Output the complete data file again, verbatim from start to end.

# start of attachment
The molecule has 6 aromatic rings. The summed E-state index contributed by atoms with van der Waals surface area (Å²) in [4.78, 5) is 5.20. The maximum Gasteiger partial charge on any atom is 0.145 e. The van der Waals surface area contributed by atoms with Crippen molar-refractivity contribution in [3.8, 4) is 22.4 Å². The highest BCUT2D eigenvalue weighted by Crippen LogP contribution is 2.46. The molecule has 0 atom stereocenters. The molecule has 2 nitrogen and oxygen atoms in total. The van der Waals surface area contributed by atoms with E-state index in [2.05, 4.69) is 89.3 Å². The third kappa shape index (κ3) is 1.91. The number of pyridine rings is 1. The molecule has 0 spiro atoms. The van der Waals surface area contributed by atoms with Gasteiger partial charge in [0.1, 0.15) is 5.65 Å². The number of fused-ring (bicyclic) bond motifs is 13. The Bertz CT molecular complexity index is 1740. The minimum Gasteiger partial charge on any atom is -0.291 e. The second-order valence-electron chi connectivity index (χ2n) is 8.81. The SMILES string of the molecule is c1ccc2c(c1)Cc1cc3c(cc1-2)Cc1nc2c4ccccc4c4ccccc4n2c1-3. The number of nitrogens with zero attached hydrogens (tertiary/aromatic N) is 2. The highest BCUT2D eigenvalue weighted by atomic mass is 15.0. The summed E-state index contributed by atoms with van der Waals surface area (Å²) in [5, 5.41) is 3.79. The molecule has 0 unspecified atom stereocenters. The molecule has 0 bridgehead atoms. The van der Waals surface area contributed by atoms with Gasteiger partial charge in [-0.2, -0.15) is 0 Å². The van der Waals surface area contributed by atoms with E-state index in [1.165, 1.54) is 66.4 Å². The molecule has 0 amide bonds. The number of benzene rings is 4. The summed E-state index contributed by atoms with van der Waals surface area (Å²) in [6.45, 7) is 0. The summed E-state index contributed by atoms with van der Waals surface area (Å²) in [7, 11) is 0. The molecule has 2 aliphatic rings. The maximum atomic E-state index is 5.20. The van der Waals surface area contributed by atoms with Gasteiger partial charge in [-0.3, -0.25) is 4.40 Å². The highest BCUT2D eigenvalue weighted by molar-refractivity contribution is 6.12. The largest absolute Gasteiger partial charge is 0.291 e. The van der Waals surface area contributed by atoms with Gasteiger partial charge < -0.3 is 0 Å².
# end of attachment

The molecule has 6 aromatic rings. The summed E-state index contributed by atoms with van der Waals surface area (Å²) in [4.78, 5) is 5.20. The maximum Gasteiger partial charge on any atom is 0.145 e. The van der Waals surface area contributed by atoms with Crippen molar-refractivity contribution in [3.8, 4) is 22.4 Å². The highest BCUT2D eigenvalue weighted by Crippen LogP contribution is 2.46. The molecule has 0 atom stereocenters. The molecule has 2 nitrogen and oxygen atoms in total. The van der Waals surface area contributed by atoms with E-state index in [2.05, 4.69) is 89.3 Å². The third kappa shape index (κ3) is 1.91. The number of pyridine rings is 1. The molecule has 0 spiro atoms. The van der Waals surface area contributed by atoms with Gasteiger partial charge in [0.1, 0.15) is 5.65 Å². The number of fused-ring (bicyclic) bond motifs is 13. The Bertz CT molecular complexity index is 1740. The minimum Gasteiger partial charge on any atom is -0.291 e. The second-order valence-electron chi connectivity index (χ2n) is 8.81. The SMILES string of the molecule is c1ccc2c(c1)Cc1cc3c(cc1-2)Cc1nc2c4ccccc4c4ccccc4n2c1-3. The number of nitrogens with zero attached hydrogens (tertiary/aromatic N) is 2. The highest BCUT2D eigenvalue weighted by atomic mass is 15.0. The summed E-state index contributed by atoms with van der Waals surface area (Å²) in [5, 5.41) is 3.79. The molecule has 0 unspecified atom stereocenters. The molecule has 0 bridgehead atoms. The van der Waals surface area contributed by atoms with Gasteiger partial charge in [-0.2, -0.15) is 0 Å². The van der Waals surface area contributed by atoms with E-state index in [1.165, 1.54) is 66.4 Å². The molecule has 0 amide bonds. The number of benzene rings is 4. The summed E-state index contributed by atoms with van der Waals surface area (Å²) in [6.45, 7) is 0. The summed E-state index contributed by atoms with van der Waals surface area (Å²) in [7, 11) is 0. The molecule has 2 aliphatic rings. The maximum atomic E-state index is 5.20. The van der Waals surface area contributed by atoms with Gasteiger partial charge in [-0.3, -0.25) is 4.40 Å². The highest BCUT2D eigenvalue weighted by molar-refractivity contribution is 6.12. The largest absolute Gasteiger partial charge is 0.291 e. The van der Waals surface area contributed by atoms with Gasteiger partial charge < -0.3 is 0 Å².